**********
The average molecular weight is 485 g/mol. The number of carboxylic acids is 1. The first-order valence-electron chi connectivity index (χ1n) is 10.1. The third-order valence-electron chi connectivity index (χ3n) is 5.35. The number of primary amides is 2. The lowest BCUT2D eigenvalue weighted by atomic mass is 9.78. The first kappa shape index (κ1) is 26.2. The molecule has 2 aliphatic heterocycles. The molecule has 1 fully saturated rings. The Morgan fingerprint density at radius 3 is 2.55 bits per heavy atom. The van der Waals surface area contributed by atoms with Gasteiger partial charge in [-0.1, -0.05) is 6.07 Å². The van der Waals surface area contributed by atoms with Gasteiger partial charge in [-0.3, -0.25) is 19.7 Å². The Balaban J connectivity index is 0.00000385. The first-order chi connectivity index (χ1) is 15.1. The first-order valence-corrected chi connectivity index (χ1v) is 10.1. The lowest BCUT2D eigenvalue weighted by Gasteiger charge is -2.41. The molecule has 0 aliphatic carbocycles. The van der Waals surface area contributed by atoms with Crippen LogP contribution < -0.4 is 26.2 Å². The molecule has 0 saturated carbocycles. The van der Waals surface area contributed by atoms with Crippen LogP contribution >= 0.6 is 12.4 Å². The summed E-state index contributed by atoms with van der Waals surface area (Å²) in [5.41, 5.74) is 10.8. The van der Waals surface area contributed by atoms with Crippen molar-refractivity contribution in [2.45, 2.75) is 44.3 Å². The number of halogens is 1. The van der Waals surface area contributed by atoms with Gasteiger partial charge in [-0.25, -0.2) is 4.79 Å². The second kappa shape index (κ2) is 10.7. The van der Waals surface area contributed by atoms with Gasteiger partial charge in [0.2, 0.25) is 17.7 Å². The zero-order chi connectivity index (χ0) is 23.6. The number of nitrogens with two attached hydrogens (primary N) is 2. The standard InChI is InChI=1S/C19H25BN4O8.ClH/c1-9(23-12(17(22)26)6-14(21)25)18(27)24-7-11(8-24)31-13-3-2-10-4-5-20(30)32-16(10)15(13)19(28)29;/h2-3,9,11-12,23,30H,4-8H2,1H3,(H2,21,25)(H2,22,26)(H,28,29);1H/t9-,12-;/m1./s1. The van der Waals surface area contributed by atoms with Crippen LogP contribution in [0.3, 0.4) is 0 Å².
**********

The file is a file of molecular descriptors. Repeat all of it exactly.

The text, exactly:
The average molecular weight is 485 g/mol. The number of carboxylic acids is 1. The first-order valence-electron chi connectivity index (χ1n) is 10.1. The third-order valence-electron chi connectivity index (χ3n) is 5.35. The number of primary amides is 2. The lowest BCUT2D eigenvalue weighted by atomic mass is 9.78. The first kappa shape index (κ1) is 26.2. The molecule has 2 aliphatic heterocycles. The molecule has 1 fully saturated rings. The Morgan fingerprint density at radius 3 is 2.55 bits per heavy atom. The van der Waals surface area contributed by atoms with Gasteiger partial charge in [-0.1, -0.05) is 6.07 Å². The van der Waals surface area contributed by atoms with Gasteiger partial charge in [-0.3, -0.25) is 19.7 Å². The Balaban J connectivity index is 0.00000385. The first-order chi connectivity index (χ1) is 15.1. The first-order valence-corrected chi connectivity index (χ1v) is 10.1. The lowest BCUT2D eigenvalue weighted by Gasteiger charge is -2.41. The molecule has 0 aliphatic carbocycles. The van der Waals surface area contributed by atoms with Crippen LogP contribution < -0.4 is 26.2 Å². The molecule has 0 saturated carbocycles. The van der Waals surface area contributed by atoms with Crippen LogP contribution >= 0.6 is 12.4 Å². The summed E-state index contributed by atoms with van der Waals surface area (Å²) in [5.41, 5.74) is 10.8. The van der Waals surface area contributed by atoms with Crippen molar-refractivity contribution in [2.45, 2.75) is 44.3 Å². The number of halogens is 1. The van der Waals surface area contributed by atoms with Gasteiger partial charge in [-0.25, -0.2) is 4.79 Å². The second kappa shape index (κ2) is 10.7. The van der Waals surface area contributed by atoms with Gasteiger partial charge in [0.2, 0.25) is 17.7 Å². The zero-order chi connectivity index (χ0) is 23.6. The number of nitrogens with two attached hydrogens (primary N) is 2. The standard InChI is InChI=1S/C19H25BN4O8.ClH/c1-9(23-12(17(22)26)6-14(21)25)18(27)24-7-11(8-24)31-13-3-2-10-4-5-20(30)32-16(10)15(13)19(28)29;/h2-3,9,11-12,23,30H,4-8H2,1H3,(H2,21,25)(H2,22,26)(H,28,29);1H/t9-,12-;/m1./s1. The van der Waals surface area contributed by atoms with Crippen LogP contribution in [0.3, 0.4) is 0 Å².